7. We all have favorite words that really don't say anything. They are the "Um's" of writing. Some of these offenders are some, just, really, thing, that, there, one. (I read through my first book and am horrified by the really's and just's. Hey, it was really just my first book, give me a break.)
8. Too many dialogue tags or not enough. (I hate it when you get lost.)
9. Point of view changes.
10. Balance your narrative, exposition and action.

After finishing your Copy Review, you are ready to face the dreaded CONTENT review. For some reason Julie likes the number ten because there are ten of those too.

CONTENT REVIEW
1. Show don't tell. Do a search for the words feel, feelings or felt and replace it with emotive action.
2. Keep the voice active. Passive voice adds a form of to be. See how many was's you can get rid of.
3. Point of view shifts AGAIN. It's really important NOT to head hop. (Again, a rule I broke constantly in my first book but who's counting.)
4. Chapter Hooks!!! Go to the beginning and end of each chapter and make sure you start with something great and end with a cliffhanger. If you've ever read R.L. Stein's Goosebumps, he was great at this even though he totally cheated. Okay, so don't go THAT far, but it's still worth doing.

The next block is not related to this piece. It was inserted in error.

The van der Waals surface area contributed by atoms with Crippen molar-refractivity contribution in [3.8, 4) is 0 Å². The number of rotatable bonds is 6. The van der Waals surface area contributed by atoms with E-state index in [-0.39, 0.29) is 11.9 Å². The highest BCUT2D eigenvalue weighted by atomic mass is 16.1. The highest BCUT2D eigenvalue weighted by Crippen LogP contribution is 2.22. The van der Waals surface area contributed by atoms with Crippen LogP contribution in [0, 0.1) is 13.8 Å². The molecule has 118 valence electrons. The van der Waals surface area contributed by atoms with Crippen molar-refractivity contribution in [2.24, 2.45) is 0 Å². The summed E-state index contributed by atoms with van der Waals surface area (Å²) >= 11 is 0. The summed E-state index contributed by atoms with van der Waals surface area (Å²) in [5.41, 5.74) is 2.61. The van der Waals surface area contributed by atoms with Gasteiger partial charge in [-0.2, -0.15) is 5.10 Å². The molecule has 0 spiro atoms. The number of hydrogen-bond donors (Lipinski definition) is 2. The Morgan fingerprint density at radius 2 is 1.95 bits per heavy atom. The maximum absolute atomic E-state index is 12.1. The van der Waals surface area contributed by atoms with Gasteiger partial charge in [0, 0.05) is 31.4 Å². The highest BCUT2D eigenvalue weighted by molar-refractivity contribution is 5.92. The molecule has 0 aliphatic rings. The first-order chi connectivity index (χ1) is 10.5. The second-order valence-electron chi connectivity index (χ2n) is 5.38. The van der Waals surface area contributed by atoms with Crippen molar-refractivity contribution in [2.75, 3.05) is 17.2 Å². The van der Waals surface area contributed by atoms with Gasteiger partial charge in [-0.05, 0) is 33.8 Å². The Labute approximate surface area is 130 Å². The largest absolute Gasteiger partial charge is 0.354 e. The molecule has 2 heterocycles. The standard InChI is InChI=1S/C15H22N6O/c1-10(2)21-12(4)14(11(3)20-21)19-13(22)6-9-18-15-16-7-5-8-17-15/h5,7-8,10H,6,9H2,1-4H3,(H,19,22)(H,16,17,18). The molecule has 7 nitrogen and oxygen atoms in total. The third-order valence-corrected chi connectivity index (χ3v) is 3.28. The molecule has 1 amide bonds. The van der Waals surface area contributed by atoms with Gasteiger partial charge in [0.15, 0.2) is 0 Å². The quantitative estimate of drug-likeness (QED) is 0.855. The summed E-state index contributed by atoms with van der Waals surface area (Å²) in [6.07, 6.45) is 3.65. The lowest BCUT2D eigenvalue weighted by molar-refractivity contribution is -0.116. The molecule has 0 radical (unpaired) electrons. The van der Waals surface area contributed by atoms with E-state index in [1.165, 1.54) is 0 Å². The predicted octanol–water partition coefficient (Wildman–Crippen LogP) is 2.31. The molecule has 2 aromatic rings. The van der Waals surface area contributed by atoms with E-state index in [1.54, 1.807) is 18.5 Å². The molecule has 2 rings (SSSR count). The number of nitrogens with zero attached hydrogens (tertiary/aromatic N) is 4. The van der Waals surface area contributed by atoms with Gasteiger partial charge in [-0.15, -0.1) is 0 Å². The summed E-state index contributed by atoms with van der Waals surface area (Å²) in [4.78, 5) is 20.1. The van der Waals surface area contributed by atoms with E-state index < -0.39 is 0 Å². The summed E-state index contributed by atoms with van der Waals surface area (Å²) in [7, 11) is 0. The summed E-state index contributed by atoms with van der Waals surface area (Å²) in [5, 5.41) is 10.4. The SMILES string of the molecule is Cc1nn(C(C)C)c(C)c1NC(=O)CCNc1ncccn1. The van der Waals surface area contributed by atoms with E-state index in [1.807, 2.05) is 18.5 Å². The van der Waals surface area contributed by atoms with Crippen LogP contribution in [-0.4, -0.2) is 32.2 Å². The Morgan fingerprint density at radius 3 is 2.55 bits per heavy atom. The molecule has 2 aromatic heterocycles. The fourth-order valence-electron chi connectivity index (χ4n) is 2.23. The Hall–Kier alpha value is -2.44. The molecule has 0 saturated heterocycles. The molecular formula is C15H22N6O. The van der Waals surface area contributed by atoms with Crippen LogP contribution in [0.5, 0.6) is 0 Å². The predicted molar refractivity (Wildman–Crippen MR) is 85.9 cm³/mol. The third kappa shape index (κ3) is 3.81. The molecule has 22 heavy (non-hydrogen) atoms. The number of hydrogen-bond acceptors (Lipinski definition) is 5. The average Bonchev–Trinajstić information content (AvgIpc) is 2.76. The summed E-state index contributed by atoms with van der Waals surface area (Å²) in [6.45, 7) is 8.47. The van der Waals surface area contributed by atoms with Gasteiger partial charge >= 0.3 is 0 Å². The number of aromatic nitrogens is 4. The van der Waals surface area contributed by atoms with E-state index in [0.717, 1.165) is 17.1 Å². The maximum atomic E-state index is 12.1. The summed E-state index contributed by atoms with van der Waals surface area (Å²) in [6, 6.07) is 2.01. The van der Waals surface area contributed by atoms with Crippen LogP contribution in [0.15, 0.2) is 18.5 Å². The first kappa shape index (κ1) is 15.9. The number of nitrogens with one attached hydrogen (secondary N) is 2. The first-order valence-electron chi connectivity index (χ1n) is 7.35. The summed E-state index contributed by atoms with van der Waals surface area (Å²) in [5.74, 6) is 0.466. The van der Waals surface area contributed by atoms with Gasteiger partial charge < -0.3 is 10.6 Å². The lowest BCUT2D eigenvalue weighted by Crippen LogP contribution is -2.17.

5. Does each character have REAL motivations? Sometimes readers won't notice motivations but many writers and ALL editors do. Don't cheat and manipulate characters into behaviors they wouldn't do. In another workshop someone gave a perfect example. If you have a babysitter who needs to go in the attic, and you just have a sound up there so they go to investigate, you have an idiot as a main character and we want to throw the book across the room. If, on the other hand, she is playing hide-and-seek with the kids and she hears a sound in the attic, thinking it's a child she is watching, we are there with you and want to read on. Motivations are REALLY important.
6. Does the setting contribute to the piece? Why have you chosen the setting? Looking at the whole, would a change make it better? You aren't stapled to what you've written yet. Also, do you really describe the setting or just assume we know where you are.
7. Is the timeline consistent? I know writers who use planners or calendars to track ther timelines. Use something because this can be an HUGE mistake.
8. Does the conflict continue to increase throughout the story? Sometimes we try to end the conflict too soon and then keep on writing. Things should get worse and worse for our main character until they are almost defeated. In the end they should have to reach in their heart and find a strength they didn't know they had to finally succeed.
9. Does it have a natural flow or is it too contrived? Could this really have happened? Are there scenes you have to give up or adjust to make it believable?